"Gays are as free to marry opposite sex as straights. That's equal.

"If they don't want to, that's their choice, not the government's.

"Is this hard?"


No, just dumb.

Robert Cook said...

"Would anyone want Same-Sex Marriage rights if there wasn't any wealth benefit in it?"


In many cultures throughout the ages--even today--marriage is an economic transaction, or has an economic component to it. Arranged marriages have nothing to do with "love," but with the planned merger of two self-interested economic entities--the families of the two being married. Many royals have married for such reasons--and to create or strengthen political bonds--so it is not just a practice of the ignorant or the poor. Even today, rich people tend to marry within their own economic class; is it because they can only fall in "love" with other rich people, or is there a social pressure--overt or covert--that inhibits the rich from marrying commoners?

Robert Cook said...

"When will you go through the opinions of the four liberal justices?"

Do we have any liberal justices? I though we had the far right justices and a few centrists. But then, anything to the left of "far right" is "liberal," yeah?

Robert Cook said...

"The Church had a real problem once gays took over seminaries in the 60s. They got a whole generation of gay and pedophile priests."

Perhaps so many priests are gay--and an unknown number are pedophiles--because being a priest means never having to explain why you never married or had children. In other words, it's a "safe" place to be for those who fear scrutiny of their sexuality. (This is probably less true now than in the decades past when many current priests first decided to enter the seminary.)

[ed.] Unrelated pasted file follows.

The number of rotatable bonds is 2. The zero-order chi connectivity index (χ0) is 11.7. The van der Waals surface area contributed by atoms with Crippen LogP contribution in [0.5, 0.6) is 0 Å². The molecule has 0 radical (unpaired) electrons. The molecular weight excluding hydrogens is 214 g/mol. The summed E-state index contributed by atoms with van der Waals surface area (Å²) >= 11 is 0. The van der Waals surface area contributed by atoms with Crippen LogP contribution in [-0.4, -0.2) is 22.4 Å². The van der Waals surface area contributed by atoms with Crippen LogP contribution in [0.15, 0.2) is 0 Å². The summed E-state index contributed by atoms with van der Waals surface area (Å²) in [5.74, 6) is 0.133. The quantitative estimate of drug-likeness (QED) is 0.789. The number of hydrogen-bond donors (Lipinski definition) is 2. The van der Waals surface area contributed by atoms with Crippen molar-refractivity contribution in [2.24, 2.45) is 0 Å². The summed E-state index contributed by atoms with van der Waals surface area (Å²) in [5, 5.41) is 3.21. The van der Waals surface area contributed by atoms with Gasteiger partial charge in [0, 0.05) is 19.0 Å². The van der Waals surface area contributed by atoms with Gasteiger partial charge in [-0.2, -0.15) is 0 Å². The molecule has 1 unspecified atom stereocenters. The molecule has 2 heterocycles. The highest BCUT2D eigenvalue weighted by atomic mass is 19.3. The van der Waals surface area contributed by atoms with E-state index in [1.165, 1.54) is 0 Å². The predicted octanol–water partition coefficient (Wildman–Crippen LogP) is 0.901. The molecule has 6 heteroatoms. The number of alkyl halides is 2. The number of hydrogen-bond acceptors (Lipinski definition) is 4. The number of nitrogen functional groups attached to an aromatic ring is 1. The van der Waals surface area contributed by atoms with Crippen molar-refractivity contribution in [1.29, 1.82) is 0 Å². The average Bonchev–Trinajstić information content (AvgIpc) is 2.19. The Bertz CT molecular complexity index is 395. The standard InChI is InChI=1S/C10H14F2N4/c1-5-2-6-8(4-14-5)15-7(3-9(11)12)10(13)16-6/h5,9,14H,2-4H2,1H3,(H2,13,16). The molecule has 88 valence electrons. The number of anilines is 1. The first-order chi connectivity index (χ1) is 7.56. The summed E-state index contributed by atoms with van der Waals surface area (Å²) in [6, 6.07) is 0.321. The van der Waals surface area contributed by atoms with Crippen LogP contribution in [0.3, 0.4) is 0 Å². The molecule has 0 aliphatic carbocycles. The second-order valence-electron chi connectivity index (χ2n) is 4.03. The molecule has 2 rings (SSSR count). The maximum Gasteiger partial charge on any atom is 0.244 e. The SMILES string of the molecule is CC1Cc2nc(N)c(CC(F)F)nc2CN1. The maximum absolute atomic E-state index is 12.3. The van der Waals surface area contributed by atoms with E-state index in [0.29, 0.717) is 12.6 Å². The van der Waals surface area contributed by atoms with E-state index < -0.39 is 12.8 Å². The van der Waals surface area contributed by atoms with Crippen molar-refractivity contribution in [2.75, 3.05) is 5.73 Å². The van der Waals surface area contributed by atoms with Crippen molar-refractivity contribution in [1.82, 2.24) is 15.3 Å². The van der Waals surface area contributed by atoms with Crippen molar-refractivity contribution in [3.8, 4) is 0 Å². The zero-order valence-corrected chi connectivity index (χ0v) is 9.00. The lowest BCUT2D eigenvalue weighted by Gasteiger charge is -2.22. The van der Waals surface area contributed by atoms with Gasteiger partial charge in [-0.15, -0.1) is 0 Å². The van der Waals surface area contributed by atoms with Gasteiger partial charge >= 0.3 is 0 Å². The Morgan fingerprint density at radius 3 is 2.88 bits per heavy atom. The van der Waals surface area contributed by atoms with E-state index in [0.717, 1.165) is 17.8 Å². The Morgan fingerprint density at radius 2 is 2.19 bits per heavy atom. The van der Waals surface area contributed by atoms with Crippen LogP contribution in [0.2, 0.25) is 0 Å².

I don't know if it's true that "gays took over seminaries in the 60s" as you assert, but I hardly think there is or was a conspiracy afoot to organize or recruit gays into the priesthood.

Robert Cook said...

"Well, I'll grant that Hobbes will be the future after you and your foolish allies run civilization into the ground."


Civilization is being run into the ground, and I do think civilization as we know it may very well see its end while many alive today still walk and breathe. However, it's not being run into the ground by those who advocate for gay marriage, but by those for whom the winning of yacht races is considered an important achievement, and among whom are those who participate in these yacht races or know those who do.

President Toilet Paper Shoe's Cooked-Up Drug Deal said...

I think anyone who entertains and spreads fears of "civilization(s) being run into the ground" should be required to define what they mean by that and how they even define civilization or its growth/end in the first place. Is literacy decreasing? Is GDP decreasing? Are people less free? Is expression, construction, or other markers of complex interchange being stopped? Did we revert to a barter economy? Did technological innovation or moral progress cease? Poof!

Of course the fuck not.

But for some reason, we've got this pestilential cultural virus that tells people they can measure civilization by their emotional gut instincts, rather than by the simple fact that any archeologist digging up the remains of 2015 America will find something one hundred thousand times more sophisticated than anything that came before it, and one whose legacy can only be stopped from enduring by people who have no appreciation for that fact or for what makes this one different in the first place.

Gahrie said...

Bolshie Bob has been rereading his well thumbed copy of Das Kapital again.